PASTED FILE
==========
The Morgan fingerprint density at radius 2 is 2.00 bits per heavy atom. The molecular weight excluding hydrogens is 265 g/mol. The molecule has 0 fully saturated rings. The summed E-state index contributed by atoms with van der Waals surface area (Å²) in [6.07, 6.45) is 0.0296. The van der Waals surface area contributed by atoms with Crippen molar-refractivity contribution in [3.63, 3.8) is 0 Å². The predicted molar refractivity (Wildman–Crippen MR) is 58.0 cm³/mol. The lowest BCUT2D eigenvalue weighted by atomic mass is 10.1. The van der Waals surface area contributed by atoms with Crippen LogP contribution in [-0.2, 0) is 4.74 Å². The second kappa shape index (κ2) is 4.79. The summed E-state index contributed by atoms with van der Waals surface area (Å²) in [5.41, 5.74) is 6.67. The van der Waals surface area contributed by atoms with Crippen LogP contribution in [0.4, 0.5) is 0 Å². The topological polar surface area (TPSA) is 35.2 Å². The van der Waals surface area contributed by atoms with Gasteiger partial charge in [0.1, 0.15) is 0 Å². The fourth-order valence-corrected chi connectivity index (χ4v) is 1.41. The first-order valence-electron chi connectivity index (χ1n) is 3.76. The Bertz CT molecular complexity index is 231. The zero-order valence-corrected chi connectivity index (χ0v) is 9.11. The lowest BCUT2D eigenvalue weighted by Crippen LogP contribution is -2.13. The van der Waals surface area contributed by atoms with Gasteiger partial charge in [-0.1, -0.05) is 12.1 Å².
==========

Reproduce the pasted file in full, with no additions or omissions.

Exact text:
The Morgan fingerprint density at radius 2 is 2.00 bits per heavy atom. The molecular weight excluding hydrogens is 265 g/mol. The molecule has 0 fully saturated rings. The summed E-state index contributed by atoms with van der Waals surface area (Å²) in [6.07, 6.45) is 0.0296. The van der Waals surface area contributed by atoms with Crippen molar-refractivity contribution in [3.63, 3.8) is 0 Å². The predicted molar refractivity (Wildman–Crippen MR) is 58.0 cm³/mol. The lowest BCUT2D eigenvalue weighted by atomic mass is 10.1. The van der Waals surface area contributed by atoms with Crippen LogP contribution in [-0.2, 0) is 4.74 Å². The second kappa shape index (κ2) is 4.79. The summed E-state index contributed by atoms with van der Waals surface area (Å²) in [5.41, 5.74) is 6.67. The van der Waals surface area contributed by atoms with Crippen LogP contribution in [0.4, 0.5) is 0 Å². The topological polar surface area (TPSA) is 35.2 Å². The van der Waals surface area contributed by atoms with Gasteiger partial charge in [0.1, 0.15) is 0 Å². The fourth-order valence-corrected chi connectivity index (χ4v) is 1.41. The first-order valence-electron chi connectivity index (χ1n) is 3.76. The Bertz CT molecular complexity index is 231. The zero-order valence-corrected chi connectivity index (χ0v) is 9.11. The lowest BCUT2D eigenvalue weighted by Crippen LogP contribution is -2.13. The van der Waals surface area contributed by atoms with Gasteiger partial charge in [-0.1, -0.05) is 12.1 Å².